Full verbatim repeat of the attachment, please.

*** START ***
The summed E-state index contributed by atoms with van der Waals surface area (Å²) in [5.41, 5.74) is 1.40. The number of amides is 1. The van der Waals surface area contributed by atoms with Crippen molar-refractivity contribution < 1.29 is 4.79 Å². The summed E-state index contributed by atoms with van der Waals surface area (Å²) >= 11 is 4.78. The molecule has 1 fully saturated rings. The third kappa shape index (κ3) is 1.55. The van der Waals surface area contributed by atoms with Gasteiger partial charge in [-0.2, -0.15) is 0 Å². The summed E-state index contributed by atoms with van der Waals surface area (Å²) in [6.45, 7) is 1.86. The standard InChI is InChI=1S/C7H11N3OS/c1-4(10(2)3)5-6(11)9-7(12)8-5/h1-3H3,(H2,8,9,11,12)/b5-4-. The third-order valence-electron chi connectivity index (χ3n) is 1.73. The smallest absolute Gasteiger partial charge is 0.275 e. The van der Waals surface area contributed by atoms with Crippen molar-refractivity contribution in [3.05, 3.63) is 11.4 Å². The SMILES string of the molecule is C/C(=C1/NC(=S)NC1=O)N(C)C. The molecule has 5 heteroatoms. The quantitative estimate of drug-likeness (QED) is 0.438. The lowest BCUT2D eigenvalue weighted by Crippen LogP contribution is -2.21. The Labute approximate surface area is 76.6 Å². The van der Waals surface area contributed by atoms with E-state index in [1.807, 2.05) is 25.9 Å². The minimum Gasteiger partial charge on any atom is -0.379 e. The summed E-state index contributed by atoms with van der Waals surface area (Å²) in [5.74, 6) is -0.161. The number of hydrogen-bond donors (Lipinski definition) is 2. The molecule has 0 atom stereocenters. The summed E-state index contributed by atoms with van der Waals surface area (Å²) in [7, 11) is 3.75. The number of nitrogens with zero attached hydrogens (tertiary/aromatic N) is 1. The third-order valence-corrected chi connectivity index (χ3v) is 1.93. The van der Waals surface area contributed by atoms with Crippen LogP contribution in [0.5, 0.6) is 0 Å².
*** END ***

The summed E-state index contributed by atoms with van der Waals surface area (Å²) in [5.41, 5.74) is 1.40. The number of amides is 1. The van der Waals surface area contributed by atoms with Crippen molar-refractivity contribution < 1.29 is 4.79 Å². The summed E-state index contributed by atoms with van der Waals surface area (Å²) >= 11 is 4.78. The molecule has 1 fully saturated rings. The third kappa shape index (κ3) is 1.55. The van der Waals surface area contributed by atoms with Gasteiger partial charge in [-0.2, -0.15) is 0 Å². The summed E-state index contributed by atoms with van der Waals surface area (Å²) in [6.45, 7) is 1.86. The standard InChI is InChI=1S/C7H11N3OS/c1-4(10(2)3)5-6(11)9-7(12)8-5/h1-3H3,(H2,8,9,11,12)/b5-4-. The third-order valence-electron chi connectivity index (χ3n) is 1.73. The smallest absolute Gasteiger partial charge is 0.275 e. The van der Waals surface area contributed by atoms with Crippen molar-refractivity contribution in [3.05, 3.63) is 11.4 Å². The SMILES string of the molecule is C/C(=C1/NC(=S)NC1=O)N(C)C. The molecule has 5 heteroatoms. The quantitative estimate of drug-likeness (QED) is 0.438. The lowest BCUT2D eigenvalue weighted by Crippen LogP contribution is -2.21. The Labute approximate surface area is 76.6 Å². The van der Waals surface area contributed by atoms with E-state index in [1.807, 2.05) is 25.9 Å². The minimum Gasteiger partial charge on any atom is -0.379 e. The summed E-state index contributed by atoms with van der Waals surface area (Å²) in [5.74, 6) is -0.161. The number of hydrogen-bond donors (Lipinski definition) is 2. The molecule has 0 atom stereocenters. The summed E-state index contributed by atoms with van der Waals surface area (Å²) in [7, 11) is 3.75. The number of nitrogens with zero attached hydrogens (tertiary/aromatic N) is 1. The third-order valence-corrected chi connectivity index (χ3v) is 1.93. The van der Waals surface area contributed by atoms with Crippen LogP contribution in [0.5, 0.6) is 0 Å².